Sport clubs stand to reap sizeable benefits if they embark on this journey of systemic environmental sustainability. These benefits include – among others – revenue growth from sustainable products that are favorably viewed by fans, greater access to financing and sponsorship from partners who have themselves embarked on their own environmental sustainability journey, and de-risking the impact of likely future changes in regulations and public attitudes related to environmental sustainability.

Looking outward: Shaping and influencing attitudes vis-à-vis the climate crisis

While sport can impact the environment by taking action, it is its ability to inspire action and influence public attitudes that may have the potential for more widespread influence. The breadth and depth of sport’s reach means it can model environment-related behaviors that can then enable action at scale.

Recent events show that sport can influence actions outside of the sporting sphere. The arrival of Muslim star player for Liverpool Football Club, Mohamed Salah, has helped tackle anti-Muslim sentiment in Merseyside by reducing crime rates associated with Islamophobia. Similarly, Manchester United player Marcus Rashford sparked headlines after launching campaigns to tackle child poverty and hunger in the UK. Elite athletes can thus act as role models to members of the public.

Sport’s potential to influence attitudes vis-à-vis the climate crisis is largely untapped. This is also the case for other forms of “mass culture,” such as film and television. There is growing interest in studying and exploring the potential of mass culture to influence behaviors at the individual level; key stakeholders in the sport sector (e.g., clubs, governing bodies, athletes) should play an active part in this space.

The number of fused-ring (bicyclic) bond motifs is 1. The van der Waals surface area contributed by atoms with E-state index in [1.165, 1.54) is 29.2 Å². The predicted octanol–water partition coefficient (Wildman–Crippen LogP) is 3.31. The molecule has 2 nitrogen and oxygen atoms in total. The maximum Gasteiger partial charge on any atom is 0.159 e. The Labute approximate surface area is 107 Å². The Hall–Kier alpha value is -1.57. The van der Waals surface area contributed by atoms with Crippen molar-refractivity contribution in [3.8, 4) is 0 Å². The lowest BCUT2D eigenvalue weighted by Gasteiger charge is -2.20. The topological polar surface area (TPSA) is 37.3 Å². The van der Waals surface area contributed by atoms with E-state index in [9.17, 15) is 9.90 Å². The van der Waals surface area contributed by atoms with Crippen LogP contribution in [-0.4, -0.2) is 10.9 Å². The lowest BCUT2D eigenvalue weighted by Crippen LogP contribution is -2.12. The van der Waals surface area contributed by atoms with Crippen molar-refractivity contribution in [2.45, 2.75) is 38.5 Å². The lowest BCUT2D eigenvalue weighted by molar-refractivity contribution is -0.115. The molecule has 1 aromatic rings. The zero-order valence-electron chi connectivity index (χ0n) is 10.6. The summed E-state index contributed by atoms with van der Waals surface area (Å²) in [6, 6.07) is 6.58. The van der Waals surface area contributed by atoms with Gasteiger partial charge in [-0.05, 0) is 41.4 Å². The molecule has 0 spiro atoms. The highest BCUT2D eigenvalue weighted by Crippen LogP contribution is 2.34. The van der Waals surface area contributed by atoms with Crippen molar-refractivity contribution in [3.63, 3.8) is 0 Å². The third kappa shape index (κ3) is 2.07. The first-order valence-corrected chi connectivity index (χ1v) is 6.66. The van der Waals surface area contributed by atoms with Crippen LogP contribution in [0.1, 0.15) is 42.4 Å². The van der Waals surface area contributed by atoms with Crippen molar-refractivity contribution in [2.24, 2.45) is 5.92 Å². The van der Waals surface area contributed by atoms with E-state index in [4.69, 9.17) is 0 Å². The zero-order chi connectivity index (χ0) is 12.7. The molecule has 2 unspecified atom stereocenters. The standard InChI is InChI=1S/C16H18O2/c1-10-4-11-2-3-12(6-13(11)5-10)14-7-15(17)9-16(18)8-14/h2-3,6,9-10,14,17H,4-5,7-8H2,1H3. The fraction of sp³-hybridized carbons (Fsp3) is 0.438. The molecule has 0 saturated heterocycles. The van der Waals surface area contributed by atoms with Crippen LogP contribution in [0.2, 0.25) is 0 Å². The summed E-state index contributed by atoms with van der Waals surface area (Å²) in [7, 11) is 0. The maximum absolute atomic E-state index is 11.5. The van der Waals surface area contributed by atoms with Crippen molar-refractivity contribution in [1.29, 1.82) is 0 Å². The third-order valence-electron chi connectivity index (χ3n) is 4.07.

Partnerships: A key enabler

Partnerships with a wide range of stakeholders outside the sport sector are key when it comes to tackling the climate crisis. This is implied in every action referenced in this article. Partners include but are not limited to:

  • Government bodies with mandates over transport, waste management, and infrastructure development
  • Corporate partners with aligned sustainability agenda
  • Vendors with specialized expertise in areas such as infrastructure development, waste management, and measurement and reporting among others
  • Civil society organizations with ability to mobilize local communities around climate action

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Portas Consulting is a global management consultancy specialized in sport and physical activity. We are dedicated to maximizing the benefits of sport and physical activity for governments, sports bodies, and corporates, and through them for society. With offices in London, Dubai, Riyadh and Singapore, our projects are wide and varied, spanning strategy, organization, governance, project management and implementation.

Zakaria Merdi is a Senior Consultant at Portas Consulting, based in Riyadh, Saudi Arabia. He is a member of the firm’s Public Sector Practice, where he focuses on Sport for Development. Prior to joining Portas, Zakaria supported governments and development partners on strategy, impact assessment, and implementation engagements, mostly in Sub-Saharan Africa. 

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Author

Zakaria Merdi

Published

Wednesday, August 10, 2022 - 18:55